Bottom Line: We found that the side portals of this hemicarceplex have multiple thermally accessible conformations.Gates are built onto host molecules so that the opening or closing of such gates is stimulated by reducing or oxidizing conditions, or by ultraviolet irradiation.The experimental and computational investigations of gated hemicarcerands and several potential applications of gated hemicarceplexes are described in this Account.

View Article: PubMed Central - PubMed

Affiliation: Department of Chemistry and Biochemistry, University of California , Los Angeles, California 90095, United States.

ABSTRACT
CONSPECTUS: Donald Cram's pioneering Nobel Prize-winning work on host-guest molecules led eventually to his creation of the field of container molecules. Cram defined two types of container molecules: carcerands and hemicarcerands. Host-guest complexes of carcerands, called carceplexes, are formed during their synthesis; once a carceplex is formed, the trapped guest cannot exit without breaking covalent bonds. Cram defined a quantity called constrictive binding, arising from the mechanical force that prevents guest escape. The constrictive binding in carceplexes is high. In contrast, hemicarcerands have low constrictive binding and are able to release the incarcerated guests at elevated temperatures without breaking covalent bonds. We have designed molecules that can switch from carcerand to hemicarcerand through a change in structure that we call gating. The original discovery of gating in container molecules involved our computational studies of a Cram hemicarceplex that was observed to release a guest upon heating. We found that the side portals of this hemicarceplex have multiple thermally accessible conformations. An eight-membered ring that is part of a portal changes from a "chair" to a "boat" structure, leading to the enlargement of the side portal and the release of the guest. This type of gating is analogous to phenomena often observed with peptide loops in enzymes. We refer to this phenomenon as thermally controlled gating. We have also designed and synthesized redox and photochemically controlled gated hemicarceplexes. Gates are built onto host molecules so that the opening or closing of such gates is stimulated by reducing or oxidizing conditions, or by ultraviolet irradiation. In both cases, the appropriate stimuli can produce a carceplex (closed gates) or hemicarceplex (open gates). A hemicarceplex with closed gates behaves like a carceplex, due to its very high constrictive binding energy. When the gates are opened, constrictive binding is dramatically lowered, and guest entrance and exit become facile. This stimulated switching between open and closed states controls access of the guest to the binding site. The experimental and computational investigations of gated hemicarcerands and several potential applications of gated hemicarceplexes are described in this Account.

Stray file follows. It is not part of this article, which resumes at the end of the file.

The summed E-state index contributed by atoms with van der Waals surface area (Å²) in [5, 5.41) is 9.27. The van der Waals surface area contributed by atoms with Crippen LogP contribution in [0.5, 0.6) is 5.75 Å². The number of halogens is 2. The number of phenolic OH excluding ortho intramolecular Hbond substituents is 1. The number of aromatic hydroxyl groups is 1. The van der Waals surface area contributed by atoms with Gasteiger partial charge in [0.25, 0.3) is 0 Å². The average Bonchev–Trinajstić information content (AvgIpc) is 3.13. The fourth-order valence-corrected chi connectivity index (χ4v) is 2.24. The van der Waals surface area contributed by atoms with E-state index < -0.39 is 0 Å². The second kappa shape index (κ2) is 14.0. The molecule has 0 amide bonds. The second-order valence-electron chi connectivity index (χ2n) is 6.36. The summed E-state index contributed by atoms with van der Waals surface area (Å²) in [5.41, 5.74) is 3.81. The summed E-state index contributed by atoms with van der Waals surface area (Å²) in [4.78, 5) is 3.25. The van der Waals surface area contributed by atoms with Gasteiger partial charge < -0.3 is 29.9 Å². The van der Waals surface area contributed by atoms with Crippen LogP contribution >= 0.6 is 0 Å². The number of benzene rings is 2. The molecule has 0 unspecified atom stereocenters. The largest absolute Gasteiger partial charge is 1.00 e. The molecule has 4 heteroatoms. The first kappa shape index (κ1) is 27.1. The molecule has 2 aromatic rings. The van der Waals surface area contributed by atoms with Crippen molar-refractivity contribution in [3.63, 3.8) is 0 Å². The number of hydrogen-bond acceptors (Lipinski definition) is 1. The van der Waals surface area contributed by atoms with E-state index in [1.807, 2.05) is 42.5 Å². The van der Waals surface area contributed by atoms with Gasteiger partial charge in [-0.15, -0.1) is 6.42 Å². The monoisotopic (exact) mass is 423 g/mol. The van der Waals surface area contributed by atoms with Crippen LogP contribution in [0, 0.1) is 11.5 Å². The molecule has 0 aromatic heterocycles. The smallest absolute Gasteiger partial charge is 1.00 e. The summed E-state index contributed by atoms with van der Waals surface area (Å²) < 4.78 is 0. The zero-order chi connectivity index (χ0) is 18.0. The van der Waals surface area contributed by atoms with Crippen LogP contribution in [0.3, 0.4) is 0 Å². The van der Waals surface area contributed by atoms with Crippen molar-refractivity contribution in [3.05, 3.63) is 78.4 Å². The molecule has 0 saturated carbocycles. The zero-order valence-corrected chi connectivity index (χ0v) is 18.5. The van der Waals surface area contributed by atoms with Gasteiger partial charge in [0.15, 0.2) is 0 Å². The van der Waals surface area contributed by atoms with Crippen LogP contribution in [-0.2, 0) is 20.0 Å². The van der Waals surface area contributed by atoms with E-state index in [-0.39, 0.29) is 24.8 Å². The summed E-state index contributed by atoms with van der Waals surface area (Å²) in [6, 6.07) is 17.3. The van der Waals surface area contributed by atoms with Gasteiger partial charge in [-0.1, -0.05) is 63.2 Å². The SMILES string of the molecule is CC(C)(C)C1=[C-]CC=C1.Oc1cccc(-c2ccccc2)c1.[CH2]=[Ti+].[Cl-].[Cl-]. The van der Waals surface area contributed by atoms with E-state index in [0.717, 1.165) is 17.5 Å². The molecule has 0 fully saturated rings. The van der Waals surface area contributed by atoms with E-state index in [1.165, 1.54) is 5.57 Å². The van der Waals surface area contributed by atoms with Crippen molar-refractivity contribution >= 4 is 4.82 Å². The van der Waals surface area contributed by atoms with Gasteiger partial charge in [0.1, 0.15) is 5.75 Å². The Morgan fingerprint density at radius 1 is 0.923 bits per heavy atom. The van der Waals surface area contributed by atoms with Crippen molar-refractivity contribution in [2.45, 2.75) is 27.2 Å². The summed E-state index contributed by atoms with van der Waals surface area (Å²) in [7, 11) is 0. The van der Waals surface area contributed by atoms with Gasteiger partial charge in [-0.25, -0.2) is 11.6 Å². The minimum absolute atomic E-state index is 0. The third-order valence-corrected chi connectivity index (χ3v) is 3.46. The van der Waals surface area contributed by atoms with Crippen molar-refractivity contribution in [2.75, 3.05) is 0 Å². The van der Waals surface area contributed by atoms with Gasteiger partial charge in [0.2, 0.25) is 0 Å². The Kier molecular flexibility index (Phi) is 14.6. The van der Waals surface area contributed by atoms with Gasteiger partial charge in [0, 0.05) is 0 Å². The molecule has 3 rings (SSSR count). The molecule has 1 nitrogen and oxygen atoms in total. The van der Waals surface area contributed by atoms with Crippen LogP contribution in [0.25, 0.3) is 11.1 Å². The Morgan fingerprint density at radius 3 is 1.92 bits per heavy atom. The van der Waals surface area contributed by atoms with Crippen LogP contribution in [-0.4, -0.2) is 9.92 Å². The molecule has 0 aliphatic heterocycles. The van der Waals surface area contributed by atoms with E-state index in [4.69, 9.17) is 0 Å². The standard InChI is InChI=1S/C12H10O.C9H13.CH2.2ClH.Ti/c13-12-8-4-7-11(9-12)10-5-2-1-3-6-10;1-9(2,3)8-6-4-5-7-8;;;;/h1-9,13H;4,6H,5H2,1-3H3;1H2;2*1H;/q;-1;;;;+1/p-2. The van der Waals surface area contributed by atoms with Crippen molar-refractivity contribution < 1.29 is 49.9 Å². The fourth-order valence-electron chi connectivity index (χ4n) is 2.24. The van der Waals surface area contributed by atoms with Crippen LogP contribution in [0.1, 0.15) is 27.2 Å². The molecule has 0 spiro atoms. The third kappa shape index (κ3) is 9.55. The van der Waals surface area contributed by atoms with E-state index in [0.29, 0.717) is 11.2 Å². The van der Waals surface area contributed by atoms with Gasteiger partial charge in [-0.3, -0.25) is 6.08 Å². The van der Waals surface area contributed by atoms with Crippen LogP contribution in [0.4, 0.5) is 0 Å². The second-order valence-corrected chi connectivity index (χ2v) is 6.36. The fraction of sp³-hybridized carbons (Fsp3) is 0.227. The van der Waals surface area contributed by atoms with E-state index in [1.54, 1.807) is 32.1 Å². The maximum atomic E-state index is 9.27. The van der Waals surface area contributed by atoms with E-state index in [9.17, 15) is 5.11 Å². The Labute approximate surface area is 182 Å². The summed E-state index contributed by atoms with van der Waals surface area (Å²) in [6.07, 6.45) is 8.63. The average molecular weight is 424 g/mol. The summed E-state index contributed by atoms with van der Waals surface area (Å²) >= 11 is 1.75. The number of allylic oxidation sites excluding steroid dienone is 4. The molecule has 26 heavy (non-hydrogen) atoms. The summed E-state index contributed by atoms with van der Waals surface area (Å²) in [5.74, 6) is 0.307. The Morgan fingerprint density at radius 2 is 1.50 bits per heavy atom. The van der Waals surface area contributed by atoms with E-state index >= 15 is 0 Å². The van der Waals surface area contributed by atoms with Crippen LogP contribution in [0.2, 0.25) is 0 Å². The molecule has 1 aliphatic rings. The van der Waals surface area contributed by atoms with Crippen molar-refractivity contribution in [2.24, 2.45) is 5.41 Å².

Show MeSH
Related in: MedlinePlus